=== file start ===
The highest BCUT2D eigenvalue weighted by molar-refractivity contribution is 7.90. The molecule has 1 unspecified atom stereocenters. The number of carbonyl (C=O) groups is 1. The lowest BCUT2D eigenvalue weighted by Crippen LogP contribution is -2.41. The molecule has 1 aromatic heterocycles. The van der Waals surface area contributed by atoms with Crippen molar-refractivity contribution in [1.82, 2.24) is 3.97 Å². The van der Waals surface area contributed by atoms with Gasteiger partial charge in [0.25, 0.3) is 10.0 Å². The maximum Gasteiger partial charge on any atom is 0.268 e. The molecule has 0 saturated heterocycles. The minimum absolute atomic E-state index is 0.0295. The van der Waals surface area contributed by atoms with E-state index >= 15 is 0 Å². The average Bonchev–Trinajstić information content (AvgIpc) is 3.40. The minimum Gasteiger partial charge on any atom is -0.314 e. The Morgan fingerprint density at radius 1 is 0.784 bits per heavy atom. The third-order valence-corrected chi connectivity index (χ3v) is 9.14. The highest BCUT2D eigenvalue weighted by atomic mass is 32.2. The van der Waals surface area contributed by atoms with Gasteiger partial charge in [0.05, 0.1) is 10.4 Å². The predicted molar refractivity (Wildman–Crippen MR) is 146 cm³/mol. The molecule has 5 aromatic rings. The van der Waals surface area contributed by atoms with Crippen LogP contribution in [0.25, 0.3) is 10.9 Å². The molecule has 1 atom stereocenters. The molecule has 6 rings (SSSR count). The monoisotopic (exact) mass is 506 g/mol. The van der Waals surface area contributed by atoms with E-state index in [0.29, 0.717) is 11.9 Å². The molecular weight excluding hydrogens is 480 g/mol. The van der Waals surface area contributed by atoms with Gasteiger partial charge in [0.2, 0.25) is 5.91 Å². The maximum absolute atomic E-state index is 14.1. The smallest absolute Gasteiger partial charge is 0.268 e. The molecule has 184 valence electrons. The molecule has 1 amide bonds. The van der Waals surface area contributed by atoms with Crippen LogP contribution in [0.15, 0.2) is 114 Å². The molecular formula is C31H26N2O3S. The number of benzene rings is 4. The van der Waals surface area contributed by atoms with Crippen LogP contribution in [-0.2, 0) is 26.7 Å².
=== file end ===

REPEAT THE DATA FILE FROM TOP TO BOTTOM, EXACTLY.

The highest BCUT2D eigenvalue weighted by molar-refractivity contribution is 7.90. The molecule has 1 unspecified atom stereocenters. The number of carbonyl (C=O) groups is 1. The lowest BCUT2D eigenvalue weighted by Crippen LogP contribution is -2.41. The molecule has 1 aromatic heterocycles. The van der Waals surface area contributed by atoms with Crippen molar-refractivity contribution in [1.82, 2.24) is 3.97 Å². The van der Waals surface area contributed by atoms with Gasteiger partial charge in [0.25, 0.3) is 10.0 Å². The maximum Gasteiger partial charge on any atom is 0.268 e. The molecule has 0 saturated heterocycles. The minimum absolute atomic E-state index is 0.0295. The van der Waals surface area contributed by atoms with E-state index >= 15 is 0 Å². The average Bonchev–Trinajstić information content (AvgIpc) is 3.40. The minimum Gasteiger partial charge on any atom is -0.314 e. The Morgan fingerprint density at radius 1 is 0.784 bits per heavy atom. The third-order valence-corrected chi connectivity index (χ3v) is 9.14. The highest BCUT2D eigenvalue weighted by atomic mass is 32.2. The van der Waals surface area contributed by atoms with Gasteiger partial charge in [0.05, 0.1) is 10.4 Å². The predicted molar refractivity (Wildman–Crippen MR) is 146 cm³/mol. The molecule has 5 aromatic rings. The van der Waals surface area contributed by atoms with Crippen LogP contribution in [0.25, 0.3) is 10.9 Å². The molecule has 1 atom stereocenters. The molecule has 6 rings (SSSR count). The monoisotopic (exact) mass is 506 g/mol. The van der Waals surface area contributed by atoms with E-state index in [0.29, 0.717) is 11.9 Å². The molecular weight excluding hydrogens is 480 g/mol. The van der Waals surface area contributed by atoms with Gasteiger partial charge in [0.2, 0.25) is 5.91 Å². The maximum absolute atomic E-state index is 14.1. The smallest absolute Gasteiger partial charge is 0.268 e. The molecule has 184 valence electrons. The molecule has 1 amide bonds. The van der Waals surface area contributed by atoms with Crippen LogP contribution in [0.15, 0.2) is 114 Å². The molecular formula is C31H26N2O3S. The number of benzene rings is 4. The van der Waals surface area contributed by atoms with Crippen LogP contribution in [-0.2, 0) is 26.7 Å².